And also, would you agree with my statement that “we should NEVER change or compromise the gospel in ANY way, in order to accommodate the world, or our “changing post-modern culture.”
Would you instead agree with me that we ought to follow Romans 12:2 in its admonition:
“And do not be conformed to this world, but be transformed by the renewing of your mind, that you may prove what is that good and acceptable and perfect will of God.”
In other words, cultures may change, Rev. Felter, but the true gospel and its effectiveness and power NEVER changes, no matter what culture we are in. Would you agree?
5. Finally this statement from you: “Others, for whatever reasons, have chosen the caricatures of exaggeration and the use of disingenuous rhetoric to assail both the character and the efforts of a new generation of visionary Nazarenes.”
Can you please give us some very specific examples of this so-called exaggeration and disingenuous rhetoric? I am so perplexed with this statement, Rev. Felter, because surely you know by now that there are many Nazarenes all across the denomination, including internationally, who are extremely concerned abut the direction of our denomination with these new emergent and contemplative spirituality practices, which never were around in the past, but now in the last ten years or so, have filtered in, under the radar of many Nazarenes.
I truly feel it is an insult to those Nazarenes (which includes pastors like you, evangelists, and ordinary laypersons like me) who are grieved tremendously by the fruits of this movement, to simply imply that we are exaggerating and being disingenuous. Did you know that there are many Nazarenes across the country who have been forced to leave their churches, because of these emergents and their “joyous expressions of faith”? Did you know that even though there is no official position by the leadership or even in our church manual about the emergent church, some pastors cannot readily speak out against this movement without risking some level of intimidation or pressure? I could tell you some real life stories I have received, that would make you cry for those families who have had their lifelong relationships and fellowship with other Nazarenes totally disrupted and severed. It is real, and that fact cannot be ignored forever without real long term consequences to our churches and universities.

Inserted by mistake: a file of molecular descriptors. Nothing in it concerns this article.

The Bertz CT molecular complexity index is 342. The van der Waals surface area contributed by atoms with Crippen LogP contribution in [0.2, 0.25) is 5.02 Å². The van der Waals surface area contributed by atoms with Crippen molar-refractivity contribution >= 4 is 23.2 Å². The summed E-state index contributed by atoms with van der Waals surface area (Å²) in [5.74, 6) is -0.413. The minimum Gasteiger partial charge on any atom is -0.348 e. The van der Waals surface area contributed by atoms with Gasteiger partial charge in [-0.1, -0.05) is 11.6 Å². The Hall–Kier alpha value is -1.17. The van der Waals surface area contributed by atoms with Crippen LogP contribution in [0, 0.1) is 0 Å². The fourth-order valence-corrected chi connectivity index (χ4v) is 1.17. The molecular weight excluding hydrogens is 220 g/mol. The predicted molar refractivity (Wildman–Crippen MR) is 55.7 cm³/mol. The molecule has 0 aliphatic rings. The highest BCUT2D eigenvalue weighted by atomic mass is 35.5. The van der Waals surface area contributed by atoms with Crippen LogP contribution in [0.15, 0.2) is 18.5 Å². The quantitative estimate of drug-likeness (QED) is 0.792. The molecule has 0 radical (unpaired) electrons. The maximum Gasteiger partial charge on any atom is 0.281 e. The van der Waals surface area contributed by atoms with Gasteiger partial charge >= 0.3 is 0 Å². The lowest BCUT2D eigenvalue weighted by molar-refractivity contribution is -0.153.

I wonder if the revenues into our denomination have not reached its projected targets lately, and if not, I wonder how much of that has been affected by long time Nazarenes giving up and leaving their churches in disgust, because of emergent ideology and these “new expressions of faith.” Or perhaps there are churches who have decided not to submit their budgets to their designated university, until that university cleans up its act and stops the indoctrination of our youth with contemplative spirituality practices, or with teachings that God does not know the future (Open Theism), or that He makes mistakes. Perhaps these new teachings about God are what you mean by “new expressions?’ But we just don’t know for sure..
So that is something to think about, Rev. Felter, and perhaps I may be able to get those financial statistics from headquarters. I think this is a big problem that may continue to show itself more prominently as more Nazarenes become aware of what seems to be a quiet behind the scenes operation to weave emergent ideology into the fabric of our denomination, without ever hearing any official announcements that it has been welcomed. If people are not aware, how can they make good decisions, especially the kind that determines what university their child will go to?
But, I digress. I’ve written more than I had planned. Were you able to read the 3,000 word post I sent out last month, called “Nazarene Denomination Losing It’s Way?” It was written as an introduction to our many concerns, and mainly targeted those who have never heard of the emerging church. I am praying that the paper copy of the newspaper also reaches many in New England who were not yet aware of the emergent church problem. If you also have time, let me know what you think of it. And do you think it is just a matter of time until there is a formal declaration that the emergent church ideology has been welcomed into our denomination? If so, would we expect new training programs denomination-wide to introduce all Nazarenes to the emergent church and its practices?
I sincerely ask that you are able to spend a few minutes of your time and answer these questions. I believe a lot of Nazarenes around the globe would really appreciate it. Please keep in mind you are not the only person I am asking for answers. I realize you are one part of our large denomination. Rest assured I and others will be asking questions of our leadership as well, until we can get some answers.
I think we deserve that much.
All the glory to Jesus,